According to V.S. Ramachandran, Capgras Syndrome results from a disconnection between the areas of the brain that process visual information and areas of the brain that control the limbic system’s emotional response and memory function, specifically, the amygdala. When a normal functioning individual sees someone familiar, a part of the brain’s visual system identifies the face. That facial identification information is then sent to the amygdala where emotions are activated that associate themselves with the familiar person being looked at. The brain is then able to consolidate all the information about the recognized individual and allow for proper emotional response. In those suffering from Capgras Syndrome, Ramachandran claims that the connection between the visual recognition and emotional recognition is damaged. Thus, the individual with Capgras is able to identify the distinguishable person as familiar, but the inability to associate emotions with such identification results in the patient being left with an unfamiliar emotional response about such person, triggering feelings and claims that the person is an imposter . Principally, the cause of Capgras Syndrome is a failure in proper communication between the brain’s areas of ventral stream processing in the temporal lobe and the limbic system, mainly the amygdala. This inability to communicate effectively is what leads to the disruption of memory management dealing with identifying individuals. Patients with Capgras usually possess a fairly intact or even amplified ability to individuate different
, yet their ability to generate continuing memory classifications about individuals close to them is largely impaired. 
Once Capgras Syndrome manifests the individual’s brain, it becomes more of a general memory management problem when meeting new people. In normal functioning human beings, meeting a new person triggers our brain to ‘open a new file’ in which all of the memories and interactions with this new person will go. In those with Capgras Syndrome, the brain functions in a way that does not allow for the retrieval of the ‘file’ filled with memories of a new person, therefore creating a new file each time that person is interacted with. This causes the person with Capgras Syndrome to claim that he or she is meeting a new person, one who looks very similar or identical to the new person they met before. Ramachandran suggests that this deficit occurs due to the missing aspect of emotional activation during memory creation in the amygdala. The absence of this factor signals to the brain to create a new memory file, not add to the previous memory file already created about this specific person. In addition to this explanation, there may be a more basic flaw in the brain of those with Capgras Syndrome that deals with the ability to extract and integrate successive episodic memories with a common denominator, which in this case, is the familiar individual. Individuals with Capgras Syndrome have not lost their previous memories of the identified person; the ‘other’ person is remembered, yet the syndrome stricken person behaves as if he or she has met two different but very similar people, and the brain creates separate memory files for them.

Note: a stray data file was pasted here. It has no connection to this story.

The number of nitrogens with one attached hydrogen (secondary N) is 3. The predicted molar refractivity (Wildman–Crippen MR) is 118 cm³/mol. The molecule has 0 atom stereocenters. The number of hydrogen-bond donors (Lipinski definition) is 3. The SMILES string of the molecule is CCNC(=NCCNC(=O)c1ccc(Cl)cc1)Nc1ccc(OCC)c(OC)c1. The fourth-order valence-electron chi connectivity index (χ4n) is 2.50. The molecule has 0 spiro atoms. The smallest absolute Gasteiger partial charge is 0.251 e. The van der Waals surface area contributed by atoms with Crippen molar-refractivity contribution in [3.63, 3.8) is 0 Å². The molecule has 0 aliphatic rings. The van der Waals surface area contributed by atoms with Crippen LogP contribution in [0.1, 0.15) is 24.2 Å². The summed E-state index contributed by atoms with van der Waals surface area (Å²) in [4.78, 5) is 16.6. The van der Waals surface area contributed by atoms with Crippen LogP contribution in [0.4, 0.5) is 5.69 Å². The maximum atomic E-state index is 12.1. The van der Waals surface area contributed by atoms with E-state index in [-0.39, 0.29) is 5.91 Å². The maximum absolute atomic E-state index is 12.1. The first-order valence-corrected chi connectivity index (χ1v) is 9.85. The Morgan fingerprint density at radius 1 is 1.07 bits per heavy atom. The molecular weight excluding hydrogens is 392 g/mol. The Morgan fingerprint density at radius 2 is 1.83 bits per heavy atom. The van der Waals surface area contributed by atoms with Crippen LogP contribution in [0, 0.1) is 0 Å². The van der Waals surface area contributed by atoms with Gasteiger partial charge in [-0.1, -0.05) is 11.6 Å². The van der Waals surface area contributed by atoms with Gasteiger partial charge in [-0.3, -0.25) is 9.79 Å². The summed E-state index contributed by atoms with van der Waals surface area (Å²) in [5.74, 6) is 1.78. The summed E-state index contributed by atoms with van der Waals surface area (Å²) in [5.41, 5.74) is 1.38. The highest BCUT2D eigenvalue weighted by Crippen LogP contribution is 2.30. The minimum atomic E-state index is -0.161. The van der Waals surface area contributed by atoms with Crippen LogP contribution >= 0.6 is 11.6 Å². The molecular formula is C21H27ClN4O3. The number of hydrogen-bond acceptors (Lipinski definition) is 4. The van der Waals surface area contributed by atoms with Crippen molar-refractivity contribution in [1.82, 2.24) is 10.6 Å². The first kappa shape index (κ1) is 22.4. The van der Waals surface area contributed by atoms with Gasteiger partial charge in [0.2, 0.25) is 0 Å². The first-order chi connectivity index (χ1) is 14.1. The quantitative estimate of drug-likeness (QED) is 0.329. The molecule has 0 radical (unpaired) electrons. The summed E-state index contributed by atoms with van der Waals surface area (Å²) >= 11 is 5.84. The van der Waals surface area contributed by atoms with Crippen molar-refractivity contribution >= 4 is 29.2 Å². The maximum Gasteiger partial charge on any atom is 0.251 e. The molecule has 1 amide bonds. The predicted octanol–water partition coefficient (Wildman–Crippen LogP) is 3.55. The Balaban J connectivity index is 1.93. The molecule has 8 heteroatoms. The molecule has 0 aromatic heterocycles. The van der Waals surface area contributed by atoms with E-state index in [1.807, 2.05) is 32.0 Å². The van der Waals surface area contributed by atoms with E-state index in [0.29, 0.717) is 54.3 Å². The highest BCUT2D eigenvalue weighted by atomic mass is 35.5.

An extremely interesting aspect of Capgras Syndrome that supports Ramachandran’s theory is the fact that when a person with the syndrome speaks to the ‘imposter’ on the phone, that person is instantly recognized and is not considered an imposter. However, if that person walks into the room after the call and is seen by the individual with Capgras, the recognized individual is once again considered an imposter. Ramachandran asserts this is due to the brain’s visual system and auditory system possessing separate pathways to the amygdala. Because the auditory connection to the amygdala is not damaged, the brain is able to produce a normal emotional response needed for recognition of a familiar person over the phone. 
The video above documents VS Ramachandran and his patient, David, who suffers from Capgras Syndrome.
As the specific cause and manifestation of Capgras Syndrome is not known for certain, the treatment of such individuals is based mainly on each individual and what works best for them. Individual therapy allows for the establishment of proper cognitive-behavioral techniques, including reality testing and reframing, that provide discussion about evidence that may help the patient overcome the issue of believing the delusions. If a pharmacological approach is taken, a standard trial of a
selective serotonin reuptake inhibitor (SSRI)
may be prescribed. 
- an almond-shaped mass in the temporal lobe that is considered the emotional center of the brain, dealing primarily with emotional valence and the modulcation of emotional memory consolidation.
- a class of medicine used to treat psychosis and other mental and emotional conditions.
- a disorder characterized by an individual’s primary delusion that close acquaintances have been replaced by an imposter.
- a belief that is held with strong conviction despite superior evidence to the contrary.